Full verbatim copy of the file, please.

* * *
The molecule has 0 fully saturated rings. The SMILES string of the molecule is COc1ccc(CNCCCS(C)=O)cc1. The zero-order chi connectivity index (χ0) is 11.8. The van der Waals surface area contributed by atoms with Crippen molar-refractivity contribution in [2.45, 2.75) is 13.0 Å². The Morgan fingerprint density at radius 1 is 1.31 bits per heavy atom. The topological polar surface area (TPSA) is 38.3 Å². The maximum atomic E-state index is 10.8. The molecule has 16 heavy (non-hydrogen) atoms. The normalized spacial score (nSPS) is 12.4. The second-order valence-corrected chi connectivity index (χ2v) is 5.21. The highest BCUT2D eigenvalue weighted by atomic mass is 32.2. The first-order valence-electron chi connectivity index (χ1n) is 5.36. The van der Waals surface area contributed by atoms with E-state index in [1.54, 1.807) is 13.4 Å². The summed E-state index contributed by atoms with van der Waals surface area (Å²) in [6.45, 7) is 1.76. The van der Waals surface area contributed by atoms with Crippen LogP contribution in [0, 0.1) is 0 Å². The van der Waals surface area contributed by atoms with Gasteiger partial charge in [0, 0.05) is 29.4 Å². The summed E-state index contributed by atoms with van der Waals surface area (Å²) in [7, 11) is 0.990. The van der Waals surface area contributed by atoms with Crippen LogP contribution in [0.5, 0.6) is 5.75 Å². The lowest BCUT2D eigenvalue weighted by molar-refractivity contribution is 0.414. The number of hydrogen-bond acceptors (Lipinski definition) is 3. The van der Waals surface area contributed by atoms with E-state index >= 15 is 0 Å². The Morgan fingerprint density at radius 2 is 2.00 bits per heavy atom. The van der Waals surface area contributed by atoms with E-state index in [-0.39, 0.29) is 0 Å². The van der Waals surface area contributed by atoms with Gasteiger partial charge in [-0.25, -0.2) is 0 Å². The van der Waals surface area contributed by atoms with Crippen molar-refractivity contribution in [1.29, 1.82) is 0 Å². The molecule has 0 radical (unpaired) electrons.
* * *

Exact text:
The molecule has 0 fully saturated rings. The SMILES string of the molecule is COc1ccc(CNCCCS(C)=O)cc1. The zero-order chi connectivity index (χ0) is 11.8. The van der Waals surface area contributed by atoms with Crippen molar-refractivity contribution in [2.45, 2.75) is 13.0 Å². The Morgan fingerprint density at radius 1 is 1.31 bits per heavy atom. The topological polar surface area (TPSA) is 38.3 Å². The maximum atomic E-state index is 10.8. The molecule has 16 heavy (non-hydrogen) atoms. The normalized spacial score (nSPS) is 12.4. The second-order valence-corrected chi connectivity index (χ2v) is 5.21. The highest BCUT2D eigenvalue weighted by atomic mass is 32.2. The first-order valence-electron chi connectivity index (χ1n) is 5.36. The van der Waals surface area contributed by atoms with E-state index in [1.54, 1.807) is 13.4 Å². The summed E-state index contributed by atoms with van der Waals surface area (Å²) in [6.45, 7) is 1.76. The van der Waals surface area contributed by atoms with Crippen LogP contribution in [0, 0.1) is 0 Å². The van der Waals surface area contributed by atoms with Gasteiger partial charge in [0, 0.05) is 29.4 Å². The summed E-state index contributed by atoms with van der Waals surface area (Å²) in [7, 11) is 0.990. The van der Waals surface area contributed by atoms with Crippen LogP contribution in [0.5, 0.6) is 5.75 Å². The lowest BCUT2D eigenvalue weighted by molar-refractivity contribution is 0.414. The number of hydrogen-bond acceptors (Lipinski definition) is 3. The van der Waals surface area contributed by atoms with E-state index >= 15 is 0 Å². The Morgan fingerprint density at radius 2 is 2.00 bits per heavy atom. The van der Waals surface area contributed by atoms with E-state index in [-0.39, 0.29) is 0 Å². The van der Waals surface area contributed by atoms with Gasteiger partial charge in [-0.25, -0.2) is 0 Å². The van der Waals surface area contributed by atoms with Crippen molar-refractivity contribution in [1.29, 1.82) is 0 Å². The molecule has 0 radical (unpaired) electrons.